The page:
Welcome to Writers Connect Newsletter 45.
Writing is a human experience. It’s about connection with everyone and everything around us.
We understand you’re busy. So the newsletter has just four or five main items of content. A brief but satisfying read.
In this issue:
- Write Here, Right Now: What’s Happening in Writing
- Word of the Day. An unusual word to keep your writing fresh
- Inspirational Quote
- Writing Tip for Fiction Writers
Write Here, Right Now: What’s Happening in Writing
Competitions featured in Writers Connect Newsletter 45 cater to short story writers (comp 3 also accepts poetry) in various genres. Closing dates for these competitions are between 31 July & 16 August 2021.
For competition closing dates, bear in mind these relate to the time zone where the competition originates, so check the relevant site.
Comp 1: Fabula Press Short Story Competition
The organisers say they are 'heavy on literary fiction’ but also welcome 'a Poesque tale of horror, an enchanting work of historical fiction, or even light science fiction'.
About: This short story comp welcomes multiple entries, with the caveat that 'this is not bingo' - more submissions do not necessarily mean more chances of winning! The winners and long-listed entries are published in an anthology
Open to: International 18+
Word count: 6,000
Theme/Genre: Open theme and genre - except for hard science fiction, fantasy, young adult or chick lit
Entry fee: US$10
Closes: 31 July 2021
Prize: 1st = $500, 2nd =$250, 3rd = $150. All other long-listed authors are paid an honorarium of $75 each (all US)
Find out more: https://www.pressfabula.com/submission/
Comp 2: Pressfuls Go Green Prize Horror and Fantasy Short Story Contest
Only brief information is provided on their submissions page, so I suggest contacting them for further details.
About: Must be original, unpublished work. The rules state the author must own the IP or copyright to the work (Australian authors--copyright is automatic, no registration required. US/Canadian authors--refer to organiser's website for details)
Open to: International
Word count: 2,000 - 5,000 words
Theme/Genre: Horror and fantasy (it's unclear if they mean the story must be both horror and fantasy, or either horror or fantasy, so check with the organisers)
Entry fee: Free
Closes: 31 July 2021
Prize: 1st = $100
Comp 3: 'Write About Walking and Listening' Competition
This one's a little different - think about what you've listened to while walking, and write a (flash) story or poem about your experience, real or imagined.
About: You may want to write about your lockdown walks or any walk you choose
Open to: International 16+
Word count: 250
Theme/Genre: 'Walking'. Open genre, e.g. flash story or poem, that may be fiction, factual or memoir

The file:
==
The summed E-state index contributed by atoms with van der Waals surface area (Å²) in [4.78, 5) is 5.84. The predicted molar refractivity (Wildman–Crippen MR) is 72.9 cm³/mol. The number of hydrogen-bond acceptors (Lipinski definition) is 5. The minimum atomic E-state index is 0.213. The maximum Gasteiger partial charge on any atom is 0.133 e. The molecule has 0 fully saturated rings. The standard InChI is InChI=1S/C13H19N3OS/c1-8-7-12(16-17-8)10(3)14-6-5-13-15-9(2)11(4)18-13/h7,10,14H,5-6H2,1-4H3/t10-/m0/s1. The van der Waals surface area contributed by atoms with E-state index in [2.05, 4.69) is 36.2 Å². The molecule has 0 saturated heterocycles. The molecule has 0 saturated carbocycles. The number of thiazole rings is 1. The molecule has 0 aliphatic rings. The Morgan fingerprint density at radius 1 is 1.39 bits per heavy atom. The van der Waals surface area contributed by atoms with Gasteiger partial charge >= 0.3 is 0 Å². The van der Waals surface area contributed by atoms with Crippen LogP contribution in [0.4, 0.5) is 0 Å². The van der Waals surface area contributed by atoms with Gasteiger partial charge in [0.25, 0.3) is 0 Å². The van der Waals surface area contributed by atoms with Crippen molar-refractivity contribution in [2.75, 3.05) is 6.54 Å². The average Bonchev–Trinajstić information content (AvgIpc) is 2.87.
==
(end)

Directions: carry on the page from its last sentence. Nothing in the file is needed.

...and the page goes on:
Entry fee: €6.00 for one submission, €9.00 for two
Closes: 8 August 2021
Prize: First in each category = invited to become a walk · listen · create online poet- or writer-in-residence for 2021/2 + artwork illustration + 2 copies of Walking. For other prizes see organiser's website
Comp 4: Searchlight Awards - Best Children's Bedtime Story
The top ten stories will feature in an electronic pitch book and be sent to literary agents and publishers to help your work get noticed.
About: Stories suitable for reading aloud to a young child
Open to: International 16+
Word count: up to 500
Theme/Genre: Children's short story
Entry fee: £9
Closes: 16 August 2021
Prize: £300 + publication
Word of the Day
sistren This word meant 'sisters' in Middle English (12th to 15th centuries), just the same as brethren meant 'brothers'. From about 1600, 'brothers' gained popularity over 'brethren', except when referring to fellow members of a religious community, society or profession. It retains this meaning today. Sistren, on the other hand, had fallen into disuse by the middle of the 16th century. It's enjoyed a recent revival, however, its use is not yet well established in standard English. Example in a sentence: As sistren of our ladies' networking group, I'll offer you a special price for my products.
A short story must have a single mood and every sentence must build towards it―Edgar Allan Poe, American writer, poet, editor & literary critic (1809—1849), best known for his poetry and short stories, especially of mystery and the macabre.
Writing Tip for Fiction Writers
Create three-dimensional characters in your fiction. What does this mean? Three-dimensional characters are complex and unique, with fully developed fictional lives. Like real people in everyday life, such characters create an emotional reaction in us, i.e. they seem like real people.
Photo credit: Toa Heftiba, Unsplash
Word of the day credit: Oxford Lexico, 2021, What is the female equivalent of brethren?’ https://www.lexico.com/explore/what-is-the-female-equivalent-of-brethren